Learn Wing Chun Online – Can You Really Learn Kung Fu Online?


Can you really learn Wing Chun online? In 2020 my Wing Chun classes were closed down by the government due to Covid-19. I was no longer able to offer classes in person so I decided to run weekly Zoom classes for my existing students who wanted to continue their training.

After a couple of months we re-opened classes before the next lockdown. What I noticed was that those who had maintained their training online had continued to improve while those who hadn’t were falling behind. The gap was apparent and perhaps this should have been obvious. While those who did nothing would not retain their skills, (but rather slowly lose their dexterity), those who joined the Zoom calls were actively improving.

However, all members joining me online on the Zoom calls had some previous partner training under their belt. The question is can someone with no previous experience gain something from training online from videos? In part I would like to say yes, of course they can, but it is limited as to what they can actually learn from videos without a training partner and a qualified instructor to correct them.

What online videos are particularly useful for is to learn the basic hand patterns. Without an experienced teacher (and training partner), it’s a great deal more difficult to learn and understand partner drills which generate the reflex system and hand sensitivity which Wing Chun is built on.

Having multiple Wing Chun training partners in a classroom setting offers something you cannot simulate with even a single training “buddy”. If your training partner has no training, it’s all the more difficult to generate the correct form and reaction. Each training partner in a classroom setting offers something different to the last. One student might react completely differently to another. Some students will be more aggressive than others, some will have a long reach.

It is this part of a martial art which cannot be replicated through online training no matter how intricate a particular training video might be. After all, Wing Chun in particular relies on touch and hand sensitivity, rather than simply copying. A bona fide Sifu who has decades in the art will still have to run a class and build students up with a number of forms, drills and partner activities to replicate real life situations. Even in a classroom, safety is a factor which can take away some realism. So to learn from videos seems rather pointless some might say.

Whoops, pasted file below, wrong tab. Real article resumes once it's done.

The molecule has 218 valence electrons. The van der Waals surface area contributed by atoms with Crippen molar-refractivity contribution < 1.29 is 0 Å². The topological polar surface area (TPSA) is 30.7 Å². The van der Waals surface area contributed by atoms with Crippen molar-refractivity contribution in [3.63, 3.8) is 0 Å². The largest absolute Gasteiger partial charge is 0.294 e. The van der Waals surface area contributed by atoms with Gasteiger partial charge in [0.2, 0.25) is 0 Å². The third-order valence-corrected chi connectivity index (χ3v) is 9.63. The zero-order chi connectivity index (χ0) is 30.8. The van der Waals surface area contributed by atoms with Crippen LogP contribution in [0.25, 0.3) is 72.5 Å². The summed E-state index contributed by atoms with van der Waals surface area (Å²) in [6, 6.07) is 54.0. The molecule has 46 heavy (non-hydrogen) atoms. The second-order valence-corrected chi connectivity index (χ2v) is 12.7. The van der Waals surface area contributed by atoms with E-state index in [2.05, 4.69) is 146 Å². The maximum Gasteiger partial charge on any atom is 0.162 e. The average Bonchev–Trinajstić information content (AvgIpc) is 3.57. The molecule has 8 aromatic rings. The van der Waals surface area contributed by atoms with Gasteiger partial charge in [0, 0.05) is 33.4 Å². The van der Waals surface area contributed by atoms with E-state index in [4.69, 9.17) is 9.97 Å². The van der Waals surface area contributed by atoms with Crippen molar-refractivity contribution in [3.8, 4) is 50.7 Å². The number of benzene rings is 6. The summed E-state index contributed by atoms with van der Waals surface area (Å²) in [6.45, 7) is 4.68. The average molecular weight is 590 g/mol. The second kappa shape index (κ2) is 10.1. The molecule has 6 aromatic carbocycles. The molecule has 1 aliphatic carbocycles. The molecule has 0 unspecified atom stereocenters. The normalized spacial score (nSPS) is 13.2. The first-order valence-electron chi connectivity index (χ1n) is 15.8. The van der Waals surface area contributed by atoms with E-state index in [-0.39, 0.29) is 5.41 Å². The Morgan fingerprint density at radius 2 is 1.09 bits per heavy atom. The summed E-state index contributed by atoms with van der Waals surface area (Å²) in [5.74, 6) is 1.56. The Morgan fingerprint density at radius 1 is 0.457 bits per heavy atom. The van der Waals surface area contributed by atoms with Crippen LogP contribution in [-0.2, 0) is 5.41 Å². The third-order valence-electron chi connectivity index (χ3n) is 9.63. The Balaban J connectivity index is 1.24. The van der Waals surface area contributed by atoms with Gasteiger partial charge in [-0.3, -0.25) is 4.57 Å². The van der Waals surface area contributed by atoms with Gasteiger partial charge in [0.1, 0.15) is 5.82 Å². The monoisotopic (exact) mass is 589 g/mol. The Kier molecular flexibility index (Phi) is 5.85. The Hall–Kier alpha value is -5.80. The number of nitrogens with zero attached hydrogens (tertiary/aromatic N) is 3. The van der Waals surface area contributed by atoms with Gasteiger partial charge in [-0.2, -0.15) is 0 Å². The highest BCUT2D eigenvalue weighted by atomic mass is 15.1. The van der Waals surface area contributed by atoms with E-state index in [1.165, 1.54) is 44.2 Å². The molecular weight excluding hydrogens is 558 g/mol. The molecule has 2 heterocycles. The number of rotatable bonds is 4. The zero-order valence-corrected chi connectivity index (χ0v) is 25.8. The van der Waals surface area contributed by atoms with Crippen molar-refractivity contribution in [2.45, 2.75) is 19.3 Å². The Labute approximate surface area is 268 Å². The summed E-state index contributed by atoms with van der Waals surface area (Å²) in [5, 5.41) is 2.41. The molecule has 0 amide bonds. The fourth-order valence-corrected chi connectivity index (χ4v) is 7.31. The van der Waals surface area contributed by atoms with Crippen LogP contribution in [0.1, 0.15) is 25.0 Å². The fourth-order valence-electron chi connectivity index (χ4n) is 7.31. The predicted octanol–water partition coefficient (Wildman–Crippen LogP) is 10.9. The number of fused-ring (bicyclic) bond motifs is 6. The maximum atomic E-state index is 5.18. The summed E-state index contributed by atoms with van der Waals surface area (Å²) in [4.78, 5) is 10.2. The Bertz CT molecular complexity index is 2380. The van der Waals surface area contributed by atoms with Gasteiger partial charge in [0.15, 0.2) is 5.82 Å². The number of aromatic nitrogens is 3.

Since my class closed in 2020, the Zoom classes I ran held students accountable and it made them continue their training when they otherwise might have quit. At a time of lockdown in the UK, it was a source of purpose and even just the physical activity alone met a need for exercise and good mental health.

One student had only just joined my class when we were locked down. But he stuck the course and learned the entire system (in terms of forms) just from videos! When we returned to physical classes this became apparent and he couldn’t perform the drills, and chi sau was very tense. However, the training of the forms had moved him forwards and this wouldn’t have been possible without any training at all. He knew Siu Lim Tao, Chun Kiu, Biu Gee, Dummy, Knife and Pole form, (at least in a superficial manner).

When I started learning Wing Chun in 1993, I used a book to study the first form (Siu Lim Tao), in addition to classes. Videos are far better than images in a book. They add another dimension to learning which isn’t possible through a book and photographs. Before the lockdown, I did not believe you could lean Wing Chun online. I still don’t believe you can learn Wing Chun online with any sense of proficiency. However, you can learn the basic hand patterns which can give you a head start if you are planning to join a class in the future.

Hand patterns (forms) are one of the best things you can learn online as a Wing Chun student. But in order to get the most out of online training, you’ll need to bring a good attitude and mindset to your training; it’s much more difficult having the discipline to train alone, than if you have a school and a qualified teacher.

So if you can’t currently access a school, and you still want to learn Wing Chun, you can learn the basic hand patterns of the system. These will give you a structure with which to build on. Start with Siu Lim Tao, and practice every day.

Learn this pattern first and make a habit out of daily practice. Once you have built this habit, start on the second form (Chum Kiu). Of course some of the finer elements of the forms will pass you by. But continue your practice and seek out a teacher who can elaborate on what you have learned.

Train hard and practice every day!

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